Museums Along the Apache Trail

November 5, 2012 © Thomas J. Kollenborn. All Rights Reserved.

There are several museums located along the Apache Trail (State Route 88) and some are good size and some are very small. There is the Roosevelt Interpretive Center located at Roosevelt Dam, not a true museum but an interesting interpretive center on the area. Then there is the Tonto Ruins Interpretive Center that presents the archaeological interpretation of the area. The tiny museum at Tortilla Flat is interesting and unique.

The Superstition Mountain Lost Dutchman Museum is located near the Apache Trail and Mountain View Road and is a large and very impressive museum. The Goldfield Museum is located in the Goldfield Ghost Town at the site of old Youngberg. This is an interesting museum found within a recreated ghost town atmosphere. Then there is the Bluebird Mine and Curio Shop located on the Apache Trail. This old road stop has been serving tourist since being founded in 1946 by Red Monigan. The Bluebird did not fully develop into a small museum about the history of the area until the 1970s when Lou Alice’s son Louis began to gather things and establish simple exhibits for visitors to look at.

The Bluebird Mine can be found on the western façade of Superstition Mountain near what is known today as the Apache Trail. The mining site has existed as part of Goldfield since the 1890s. My wife, Sharon, and I have been visiting the Bluebird Mine and Curio Shop since 1961. Ray and Lou Alice Ruiz purchased the business from the Hamakers in 1967. The Ruizs have operated the business every since.

Louis Ruiz, son of Ray and Lou Alice, returned home from Vietnam in May of 1967 after serving a tour of duty with the, Big Red One, the 1st Infantry Division, 2nd 33rd Artillery Battery “A” in Iron Triangle northeast of Saigon. South Vietnam. Louis was awarded the Bronze Star for gallantry on Jan. 5, 1968.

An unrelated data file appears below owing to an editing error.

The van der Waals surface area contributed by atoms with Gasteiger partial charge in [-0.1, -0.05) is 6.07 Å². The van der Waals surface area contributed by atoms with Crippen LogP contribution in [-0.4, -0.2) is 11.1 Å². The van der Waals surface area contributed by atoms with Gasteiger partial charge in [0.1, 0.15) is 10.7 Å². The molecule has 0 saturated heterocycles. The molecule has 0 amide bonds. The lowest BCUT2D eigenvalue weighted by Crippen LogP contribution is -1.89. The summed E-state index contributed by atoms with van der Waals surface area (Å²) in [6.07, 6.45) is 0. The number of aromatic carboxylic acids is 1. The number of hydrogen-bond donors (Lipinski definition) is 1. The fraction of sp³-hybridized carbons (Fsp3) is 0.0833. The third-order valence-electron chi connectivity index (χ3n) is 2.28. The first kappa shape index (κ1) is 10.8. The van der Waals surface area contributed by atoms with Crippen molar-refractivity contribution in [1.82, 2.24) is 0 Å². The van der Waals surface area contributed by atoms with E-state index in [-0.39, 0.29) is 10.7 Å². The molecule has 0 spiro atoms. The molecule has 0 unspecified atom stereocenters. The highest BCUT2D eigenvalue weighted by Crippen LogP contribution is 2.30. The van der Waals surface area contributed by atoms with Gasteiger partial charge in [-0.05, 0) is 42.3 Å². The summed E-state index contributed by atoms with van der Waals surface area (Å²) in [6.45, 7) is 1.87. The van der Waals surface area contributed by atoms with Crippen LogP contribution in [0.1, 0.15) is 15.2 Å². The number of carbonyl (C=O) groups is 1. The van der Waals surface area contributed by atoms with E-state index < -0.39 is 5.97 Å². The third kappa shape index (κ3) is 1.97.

Louis was born in Detroit on Jan. 23, 1946. His mother moved to Arizona in the summer of 1947. Louis returned home permanently in May of 1968 after Vietnam. It was at this time he found home to be the Bluebird Mine and Curio Shop along the Apache Trail.

One of Louis’ first jobs at the family business was running the mine tour. The business included a curio shop, snack bar, mine tour, and eventually a marine repair shop. Louis worked in all the different parts of the Bluebird enterprise. He found gathering history of the area one of his favorite pass times.

He started his collection of old photographs in 1970. Contributors to his photo collection included Arizona pioneers such as Pop Hamaker, Becher Lewis, Ted Sliger, Doc Waterbury, and Norman Mead. Louis displays his photos in the gift shop along with maps and diagrams of the Mammoth Mine and the Goldfield operation. The gold camp of Goldfield was located between and along what is the Apache Trail just east of what was once Youngberg. Today much of the Goldfield Ghost Town is located on the site of Youngberg.

Louis spent years gathering old hand-hewn timbers used in local mining operations given to him by Ted Sliger who owned the Buckhorn Baths. He also gathered up old signs that designated the site of Goldfield. Alfred Strong Lewis made these signs. Lewis was an early mining man who had worked in the old Mammoth Mine for George U. Young. The shaft of the old Mammoth Mine is almost due east of the Bluebird Curio Shop and Snack Bar. Some believe the old timbers on display were hand-hewn by Spaniards, but that is very unlikely. Most likely they were hand-hewn by early Mexican miners in the area before prospectors and miners from Mesa City arrived in the area in the early 1880s.